Look, the internet is great. No one knows that more than Millennials, who literally grew up with it. But every so often, we find ourselves in an "internet rut." If you've just been ping-ponging between Seamless, Facebook, and Etsy for the past few weeks (or, like, months, whatever, no one's counting), then check out these little-known websites that are unbelievably useful. Let the internet do some work for you for once, you know?
In an AskReddit thread posted on Sunday, Redditor u/contumac posed the question, "What website is not very well known, but is insanely helpful?" And then in, 24 hours, almost 6,000 comments rolled in. Apparently, I was the only one in an internet rut, because there are so many suggestions that sorting through them can be somewhat daunting. But thank goodness you folks know me, because I was willing to do the work. Most of it, anyway.
For this list, I've (hopefully) opened your eyes to one website per life space. We've got an online shopping website (er, plugin, technically), a coding website, a cooking website, an online safety download, and a handful of other useful tools to truly streamline your life.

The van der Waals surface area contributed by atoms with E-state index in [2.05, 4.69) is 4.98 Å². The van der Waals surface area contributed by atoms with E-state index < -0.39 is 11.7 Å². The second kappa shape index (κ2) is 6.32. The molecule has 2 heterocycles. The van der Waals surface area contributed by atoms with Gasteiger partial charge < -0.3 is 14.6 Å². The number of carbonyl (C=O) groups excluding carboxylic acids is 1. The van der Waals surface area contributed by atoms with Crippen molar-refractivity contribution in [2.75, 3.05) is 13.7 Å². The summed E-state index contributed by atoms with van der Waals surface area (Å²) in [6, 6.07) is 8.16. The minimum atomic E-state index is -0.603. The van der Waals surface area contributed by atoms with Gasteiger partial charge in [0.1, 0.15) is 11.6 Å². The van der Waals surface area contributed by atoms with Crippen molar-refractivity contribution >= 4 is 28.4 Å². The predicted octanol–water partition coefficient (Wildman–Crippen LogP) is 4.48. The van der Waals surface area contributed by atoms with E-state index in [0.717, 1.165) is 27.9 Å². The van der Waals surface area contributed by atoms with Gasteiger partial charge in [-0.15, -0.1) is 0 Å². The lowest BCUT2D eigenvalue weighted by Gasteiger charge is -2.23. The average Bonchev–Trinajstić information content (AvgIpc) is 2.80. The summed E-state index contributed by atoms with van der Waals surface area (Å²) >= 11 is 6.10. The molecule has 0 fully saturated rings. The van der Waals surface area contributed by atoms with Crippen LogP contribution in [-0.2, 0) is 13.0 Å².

Got a hidden gem that's not on this list? Let me know! Let's collectively become cool, high-tech hacker people. It's 2017. If not now, then when?
What with, you know, the world in shambles, an increasing number of writers, activists, and honestly, just concerned humans have been looking into VPNs ("virtual private networks") to encrypt their online identity. Ultrasurf is free to download as a Chrome extension, encrypts your online communications, prevents websites from gaining your IP address, and, in some cases, speeds up page loads.
When buying essentially anything online, I always look at the reviews and the ratings. Except that, uh, sometimes people write fake reviews, ruining everything. Fakespot will help sort out which reviews are fake and which are genuine, so that you can get exactly what you paid for, and not a weird mesh tank top with an extra opening instead.
3. Free Code Camp
Having at least basic coding skills is becoming an increasingly marketable skill. Free Code Camp is an open source coding community that helps you learn all there is to HTML speak. Once you log in some serious hours (1,200) in coding challenges, you'll be able to begin practicing your coding skills IRL — for non-profits around the world, maybe.
4. My Fridge Food
Is there anything more difficult than grocery shopping for just yourself? My Fridge Food asks you to input all the items in your fridge you're looking to cook up, and provides you with a host of potential recipes. You will never throw out multiple bunches of kale because you couldn't make yourself eat it fast enough again.
Oh, for the love of Goddess, will everyone please just go to Vote Smart and research their freaking lawmakers already. Our future literally depends on it.
Ever wondered whether your information was leaked in one of those numerous hacks? If you want to know (or maybe you don't; ignorance is bliss; maybe you want to burn your computer and leave to homestead in Utah or something instead), then HaveIBeenPwned is here to help. I've got my fingers crossed for you, pals.